Even countries that fail to recognize same-sex relationships in other contexts have given couples immigration rights. Australia, Canada, Israel, New Zealand, and the United Kingdom reformed their immigration policies to recognize same-sex couples without granting the right to marry or creating an alternative partnership scheme.
These countries' policies have proved so successful that many subsequently reformed their policies to make it even easier for same-sex couples to qualify for immigration benefits. Canada initially permitted foreign same-sex partners to apply for residency under the humanitarian and compassionate grounds exception but now simply includes same-sex couples in its "family" immigration category. Australia, New Zealand, and the United Kingdom initially required evidence of long-term cohabitation before same-sex couples could qualify for immigration benefits based on the relationship. All three countries adapted their policies by reducing cohabitation requirements and probationary periods.
The European Parliament of the fifteen-member-state European Union/ Community most recently illustrated the international trend toward greater immigration equality for same-sex couples. On February 11, 2003, it approved a directive guaranteeing same-sex couples freedom of movement among member states equal to that of married heterosexual couples, where those same-sex relationships are recognized. Justification for the legislation was unambiguous: the European Union declared it must "reflect and respect the diversity of family relationships that exist in today's society" by including same-sex couples.
Given the pride that Americans take in our identity as a nation of immigrants, it is anomalous that the United States lags so far behind so many other countries on this issue. Fortunately, the needs of bi-national same-sex couples are at last beginning to attract some attention. On February 14, 2000, Representative Jerrold Nadler (D-NY) took an important step toward ending this discrimination by introducing the Permanent Partners Immigration Act (PPIA), which would grant same-sex couples the same rights as married heterosexual spouses under current immigration law. On February 13, 2003, the PPIA was reintroduced in the House of Representatives (H.R. 832). As of May, the bill had 107 cosponsors in the House, and plans are under way to introduce a companion bill in the Senate during the current Congress.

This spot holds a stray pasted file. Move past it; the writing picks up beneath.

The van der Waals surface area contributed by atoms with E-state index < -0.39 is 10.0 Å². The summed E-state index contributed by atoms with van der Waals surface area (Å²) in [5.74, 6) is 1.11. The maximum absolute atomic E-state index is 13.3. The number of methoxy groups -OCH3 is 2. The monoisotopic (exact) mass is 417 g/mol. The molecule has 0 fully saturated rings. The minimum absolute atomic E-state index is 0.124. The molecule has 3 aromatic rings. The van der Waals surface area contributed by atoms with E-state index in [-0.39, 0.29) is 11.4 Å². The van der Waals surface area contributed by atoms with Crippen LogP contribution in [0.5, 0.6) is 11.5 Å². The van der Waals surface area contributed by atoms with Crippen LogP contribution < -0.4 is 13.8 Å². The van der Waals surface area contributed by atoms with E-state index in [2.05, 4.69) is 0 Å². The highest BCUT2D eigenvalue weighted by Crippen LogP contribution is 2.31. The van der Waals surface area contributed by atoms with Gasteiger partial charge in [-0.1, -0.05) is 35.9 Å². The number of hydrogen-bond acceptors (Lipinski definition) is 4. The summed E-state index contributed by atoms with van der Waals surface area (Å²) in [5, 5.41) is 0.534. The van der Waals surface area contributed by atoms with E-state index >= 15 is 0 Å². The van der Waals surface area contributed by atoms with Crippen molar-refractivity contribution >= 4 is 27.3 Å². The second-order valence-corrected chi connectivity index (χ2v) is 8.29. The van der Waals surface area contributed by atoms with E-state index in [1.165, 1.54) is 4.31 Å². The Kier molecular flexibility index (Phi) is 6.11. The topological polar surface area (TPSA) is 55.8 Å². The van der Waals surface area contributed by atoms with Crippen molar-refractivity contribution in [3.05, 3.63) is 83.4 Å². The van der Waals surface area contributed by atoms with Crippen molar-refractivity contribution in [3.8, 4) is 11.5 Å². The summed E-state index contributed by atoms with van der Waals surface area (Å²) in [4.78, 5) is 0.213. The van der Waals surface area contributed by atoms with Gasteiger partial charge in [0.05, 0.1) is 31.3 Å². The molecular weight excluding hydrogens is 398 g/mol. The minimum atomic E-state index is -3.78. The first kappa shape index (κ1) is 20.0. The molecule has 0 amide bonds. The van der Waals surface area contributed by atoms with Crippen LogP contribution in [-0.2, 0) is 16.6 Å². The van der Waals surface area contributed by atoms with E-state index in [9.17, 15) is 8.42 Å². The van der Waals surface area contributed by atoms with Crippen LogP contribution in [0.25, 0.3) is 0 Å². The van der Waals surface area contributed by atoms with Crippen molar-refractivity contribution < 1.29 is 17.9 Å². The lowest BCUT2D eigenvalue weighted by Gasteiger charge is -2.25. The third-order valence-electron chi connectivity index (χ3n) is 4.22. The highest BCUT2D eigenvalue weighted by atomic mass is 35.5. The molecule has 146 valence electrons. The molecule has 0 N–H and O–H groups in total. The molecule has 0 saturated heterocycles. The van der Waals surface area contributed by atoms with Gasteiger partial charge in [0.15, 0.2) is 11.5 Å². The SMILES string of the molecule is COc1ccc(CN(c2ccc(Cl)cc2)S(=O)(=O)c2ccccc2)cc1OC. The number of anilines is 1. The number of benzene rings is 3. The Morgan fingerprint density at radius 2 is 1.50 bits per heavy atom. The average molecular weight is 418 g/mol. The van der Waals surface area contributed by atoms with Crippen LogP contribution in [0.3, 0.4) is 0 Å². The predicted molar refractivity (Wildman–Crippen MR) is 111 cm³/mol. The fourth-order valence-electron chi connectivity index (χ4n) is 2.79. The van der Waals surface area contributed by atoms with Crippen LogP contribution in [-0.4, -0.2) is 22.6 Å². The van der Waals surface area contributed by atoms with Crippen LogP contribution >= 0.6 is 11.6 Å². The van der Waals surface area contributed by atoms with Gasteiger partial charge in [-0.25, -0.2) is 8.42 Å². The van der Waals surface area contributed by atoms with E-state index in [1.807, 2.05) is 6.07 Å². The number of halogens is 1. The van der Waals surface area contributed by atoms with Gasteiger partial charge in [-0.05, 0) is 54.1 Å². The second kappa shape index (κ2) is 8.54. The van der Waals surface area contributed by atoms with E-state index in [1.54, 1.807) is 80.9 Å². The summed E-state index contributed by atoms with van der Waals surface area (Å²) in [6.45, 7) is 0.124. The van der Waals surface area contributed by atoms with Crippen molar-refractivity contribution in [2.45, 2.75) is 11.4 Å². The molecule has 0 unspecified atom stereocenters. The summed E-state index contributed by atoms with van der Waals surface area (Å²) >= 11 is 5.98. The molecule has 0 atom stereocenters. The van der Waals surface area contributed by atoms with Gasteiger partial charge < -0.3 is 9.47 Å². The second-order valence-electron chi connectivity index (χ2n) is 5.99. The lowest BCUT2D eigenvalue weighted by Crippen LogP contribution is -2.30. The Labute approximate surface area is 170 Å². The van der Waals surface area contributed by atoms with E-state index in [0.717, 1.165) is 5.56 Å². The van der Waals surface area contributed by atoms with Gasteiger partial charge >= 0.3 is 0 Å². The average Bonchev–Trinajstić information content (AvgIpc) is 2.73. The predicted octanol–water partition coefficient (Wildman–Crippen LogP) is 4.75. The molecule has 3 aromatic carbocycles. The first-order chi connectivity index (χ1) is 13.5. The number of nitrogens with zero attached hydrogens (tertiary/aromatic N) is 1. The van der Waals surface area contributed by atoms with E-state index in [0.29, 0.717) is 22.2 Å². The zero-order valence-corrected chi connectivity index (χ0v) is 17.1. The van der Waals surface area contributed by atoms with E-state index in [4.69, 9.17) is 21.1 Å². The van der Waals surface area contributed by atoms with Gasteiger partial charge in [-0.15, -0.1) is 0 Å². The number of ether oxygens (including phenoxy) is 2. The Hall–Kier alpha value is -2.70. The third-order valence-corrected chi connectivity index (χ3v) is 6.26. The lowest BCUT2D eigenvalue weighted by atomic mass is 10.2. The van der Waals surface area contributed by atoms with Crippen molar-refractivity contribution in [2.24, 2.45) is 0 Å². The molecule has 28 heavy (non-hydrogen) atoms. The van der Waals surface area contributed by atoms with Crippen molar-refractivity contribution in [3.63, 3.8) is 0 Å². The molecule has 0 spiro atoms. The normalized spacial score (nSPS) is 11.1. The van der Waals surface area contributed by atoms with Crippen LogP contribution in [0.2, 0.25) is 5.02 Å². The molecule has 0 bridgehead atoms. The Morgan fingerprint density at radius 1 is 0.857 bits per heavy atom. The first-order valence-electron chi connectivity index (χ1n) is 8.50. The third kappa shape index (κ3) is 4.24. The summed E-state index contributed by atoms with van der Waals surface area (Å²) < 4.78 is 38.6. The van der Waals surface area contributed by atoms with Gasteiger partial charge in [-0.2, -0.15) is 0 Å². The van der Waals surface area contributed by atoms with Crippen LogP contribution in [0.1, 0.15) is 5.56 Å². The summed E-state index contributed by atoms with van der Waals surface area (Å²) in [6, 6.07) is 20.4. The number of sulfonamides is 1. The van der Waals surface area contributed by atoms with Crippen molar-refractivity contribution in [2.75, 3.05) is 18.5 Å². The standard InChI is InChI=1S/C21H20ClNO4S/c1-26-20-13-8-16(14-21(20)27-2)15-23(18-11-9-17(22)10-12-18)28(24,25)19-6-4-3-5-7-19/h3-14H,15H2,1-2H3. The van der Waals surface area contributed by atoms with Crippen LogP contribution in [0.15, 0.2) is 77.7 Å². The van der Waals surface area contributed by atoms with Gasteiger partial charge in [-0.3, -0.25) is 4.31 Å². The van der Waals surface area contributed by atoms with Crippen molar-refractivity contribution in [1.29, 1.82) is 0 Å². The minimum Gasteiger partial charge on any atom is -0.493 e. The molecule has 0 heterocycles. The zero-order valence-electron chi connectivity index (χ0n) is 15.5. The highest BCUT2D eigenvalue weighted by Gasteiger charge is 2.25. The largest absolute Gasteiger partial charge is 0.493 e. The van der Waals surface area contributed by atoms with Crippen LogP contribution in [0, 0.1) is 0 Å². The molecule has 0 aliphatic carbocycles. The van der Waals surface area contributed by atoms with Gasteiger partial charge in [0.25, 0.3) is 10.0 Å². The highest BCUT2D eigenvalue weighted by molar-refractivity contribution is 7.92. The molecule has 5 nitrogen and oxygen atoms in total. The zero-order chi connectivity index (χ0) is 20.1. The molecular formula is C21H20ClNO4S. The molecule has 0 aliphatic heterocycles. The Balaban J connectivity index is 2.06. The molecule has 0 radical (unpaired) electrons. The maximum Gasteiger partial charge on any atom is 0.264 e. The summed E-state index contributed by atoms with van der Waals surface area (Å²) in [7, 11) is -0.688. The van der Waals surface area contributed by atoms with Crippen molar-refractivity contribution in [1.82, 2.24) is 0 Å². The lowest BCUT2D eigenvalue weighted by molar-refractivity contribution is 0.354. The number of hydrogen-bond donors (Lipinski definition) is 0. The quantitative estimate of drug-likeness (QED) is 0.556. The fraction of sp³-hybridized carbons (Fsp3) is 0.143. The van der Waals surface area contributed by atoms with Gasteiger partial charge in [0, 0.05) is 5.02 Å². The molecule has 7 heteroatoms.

By inserting the words "permanent partner" next to "spouse" throughout much of the Immigration and Nationality Act (INA), the PPIA creates a mechanism by which U.S. citizens and permanent residents (green-card holders) may sponsor a same-sex partner for immigration. Because the PPIA's intent is to remedy the unequal treatment of same-sex partners, it would not affect unmarried heterosexual couples, who have the option to marry and seek relief under the INA.
To qualify a person as a "permanent partner," the couple must meet the following conditions: be in a "committed, intimate relationship"; not be married or in a "permanent partnership" with anyone else; intend a lifelong commitment to each other; and demonstrate that they are financially interdependent. To prevent fraudulent applications, the application process includes many of the same requirements that currently apply to heterosexual spouses. Before the foreign partner can obtain a green card, the partners must establish that they are in a bona fide relationship. Immigration authorities typically decide whether a marriage is bona fide by questioning spouses about their home life, habits, and history to determine whether the couple are truly committed in the long term, or whether they are engaged in a sham marriage. Permanent partners would be subject to a similar inquiry. The sponsoring "permanent partner" would also have to commit to providing financial support before the other partner could obtain immigration benefits based on their relationship. These requirements ensure that the PPIA protects same-sex couples in committed relationships while preventing fraudulent immigration applications.
By law, the costs of administering immigration programs in the United States must be completely covered by application fees collected from immigrants themselves. Including same-sex partners in our immigration laws would cost the American public nothing, nor would it create additional fiscal burdens for the federal government.
The United States adopted family reunification as the guiding principle of its immigration system so that Americans would not be separated from their loved ones. Failing to acknowledge same-sex relationships for immigration purposes is cruel, unnecessary, and unacceptable. It is time for the United States to stand with the sixteen countries around the globe that already recognize same-sex couples for immigration purposes. LGBT Americans deserve a legal regime that will keep their families together instead of tearing them apart.
Susan Hazeldean is a staff attorney with the Peter Cicchino Youth Project of the Urban Justice Center in New York City. She provides free legal representation to LGBT and HIV-positive young people in all aspects of immigration law. Heather Betz is the director of the Lesbian and Gay Refugee Advocacy Project (LGRAP) at the Lesbian & Gay Immigration Rights Task Force, where she represents immigrants seeking asylum based on sexual orientation, gender identity, and HIV status. She has conducted trainings for Immigration and Naturalization Service staff on issues concerning the adjudication of asylum claims based on sexual orientation.